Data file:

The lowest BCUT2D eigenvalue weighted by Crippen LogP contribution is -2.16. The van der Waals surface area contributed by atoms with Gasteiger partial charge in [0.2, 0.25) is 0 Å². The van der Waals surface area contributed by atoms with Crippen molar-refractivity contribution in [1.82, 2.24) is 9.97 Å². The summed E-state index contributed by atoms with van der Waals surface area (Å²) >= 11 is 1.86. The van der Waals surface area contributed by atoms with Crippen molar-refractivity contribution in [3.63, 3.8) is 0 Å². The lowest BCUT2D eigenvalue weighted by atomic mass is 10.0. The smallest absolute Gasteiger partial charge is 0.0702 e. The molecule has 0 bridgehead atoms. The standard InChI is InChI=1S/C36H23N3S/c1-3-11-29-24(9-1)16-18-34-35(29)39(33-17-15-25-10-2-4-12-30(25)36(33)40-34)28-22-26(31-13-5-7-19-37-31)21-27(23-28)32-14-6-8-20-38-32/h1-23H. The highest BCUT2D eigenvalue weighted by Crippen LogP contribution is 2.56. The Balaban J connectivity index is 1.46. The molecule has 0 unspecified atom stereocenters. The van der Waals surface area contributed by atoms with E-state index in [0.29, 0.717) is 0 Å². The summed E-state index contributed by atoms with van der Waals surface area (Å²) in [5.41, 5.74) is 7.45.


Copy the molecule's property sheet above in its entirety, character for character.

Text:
The lowest BCUT2D eigenvalue weighted by Crippen LogP contribution is -2.16. The van der Waals surface area contributed by atoms with Gasteiger partial charge in [0.2, 0.25) is 0 Å². The van der Waals surface area contributed by atoms with Crippen molar-refractivity contribution in [1.82, 2.24) is 9.97 Å². The summed E-state index contributed by atoms with van der Waals surface area (Å²) >= 11 is 1.86. The van der Waals surface area contributed by atoms with Crippen molar-refractivity contribution in [3.63, 3.8) is 0 Å². The lowest BCUT2D eigenvalue weighted by atomic mass is 10.0. The smallest absolute Gasteiger partial charge is 0.0702 e. The molecule has 0 bridgehead atoms. The standard InChI is InChI=1S/C36H23N3S/c1-3-11-29-24(9-1)16-18-34-35(29)39(33-17-15-25-10-2-4-12-30(25)36(33)40-34)28-22-26(31-13-5-7-19-37-31)21-27(23-28)32-14-6-8-20-38-32/h1-23H. The highest BCUT2D eigenvalue weighted by Crippen LogP contribution is 2.56. The Balaban J connectivity index is 1.46. The molecule has 0 unspecified atom stereocenters. The van der Waals surface area contributed by atoms with E-state index in [0.29, 0.717) is 0 Å². The summed E-state index contributed by atoms with van der Waals surface area (Å²) in [5.41, 5.74) is 7.45.